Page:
Virtual Training: An Australian Perspective

By Captain Jesse Robilliard

Members of the Combined Joint Operations Centre during Exercise Vital Prospect 2020.

ADF personnel have been put to the test during a demanding Command Post Exercise.

The Deployable Joint Force Headquarters (DJFHQ) annual exercise Vital Prospect involved more than 400 ADF personnel and representatives from the Department of Foreign Affairs and Trade.

Held at Gallipoli Barracks, Enoggera, from September 1-8, the aim of the virtual exercise was to establish and successfully operate an effective headquarters in complex scenarios.

Conducted under COVID-19 guidelines, it comprised a  fictional ADF Joint Task Force doing battle against a near-peer adversary.

The DJFHQ maintains a high readiness for scenarios ranging from a deployable joint task force for humanitarian assistance and disaster relief missions, through to high-end conflict.

Colonel Corey Shillabeer, Colonel Effects at Headquarters 1st Division, said the exercise was timely with the high-risk weather season approaching.

“We need to be ready for any potential contingency as the ADF’s only deployable joint force headquarters,” he said.

“Any opportunity to train is a great opportunity.”

While Vital Prospect was a long-running exercise, Colonel Shillabeer said there were many new additions this year.

The Army had the opportunity to test its long-range rocket artillery and missile system while, for many of the Navy personnel, the exercise provided their first opportunity to be deployed in the field.

Divisional Artillery Sergeant Major Warrant Officer Class 2 Christopher Silarski said the notional employment of a long-range rocket artillery and missile system played a key role in the exercise.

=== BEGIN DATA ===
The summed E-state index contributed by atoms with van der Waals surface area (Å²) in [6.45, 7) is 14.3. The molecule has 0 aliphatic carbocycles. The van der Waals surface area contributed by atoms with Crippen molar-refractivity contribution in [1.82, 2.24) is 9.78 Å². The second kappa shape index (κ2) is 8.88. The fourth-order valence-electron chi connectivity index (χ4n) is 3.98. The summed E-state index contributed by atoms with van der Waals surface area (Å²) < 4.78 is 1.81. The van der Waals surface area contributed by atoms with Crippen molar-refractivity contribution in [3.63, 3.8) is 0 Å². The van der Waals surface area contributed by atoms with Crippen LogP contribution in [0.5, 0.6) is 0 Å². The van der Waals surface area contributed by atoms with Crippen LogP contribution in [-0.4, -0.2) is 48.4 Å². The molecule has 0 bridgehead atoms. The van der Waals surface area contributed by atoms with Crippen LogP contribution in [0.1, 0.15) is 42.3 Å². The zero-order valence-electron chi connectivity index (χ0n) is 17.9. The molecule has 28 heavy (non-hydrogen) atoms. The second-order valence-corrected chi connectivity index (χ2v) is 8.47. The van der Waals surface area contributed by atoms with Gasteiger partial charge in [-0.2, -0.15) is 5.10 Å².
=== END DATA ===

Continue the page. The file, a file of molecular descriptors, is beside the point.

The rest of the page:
“This was the first time we’ve actually exercised with a long-range rocket artillery and missile system as an Army capability,” Warrant Officer Silarski said.

In the 2020 Force Structure Plan, the Australian Government committed to the procurement of a battery of long-range rocket artillery and missile systems.

Warrant Officer Silarski said this capability would be a significant boost to Army’s long-range fires.

“With the ammunition available, we’ll be able to strike targets up to 300 kilometres away and that is significant for us moving forward,” he said.

Navy contingent Commander Captain Nick Woodley said the exercise was a significant learning experience for maritime personnel.

“For many, it’s their first time in a field-deployed environment, and first time in a joint task force headquarters,” Captain Woodley said.

“We’ve learnt that when we bring it all together and synchronise it well, the capability of the ADF is greater than the sum of its parts.”

This article was published by the Australian Department of Defence on October 22, 2020.

Featured Photo:

Members of the Combined Joint Operations Centre during Exercise Vital Prospect 2020.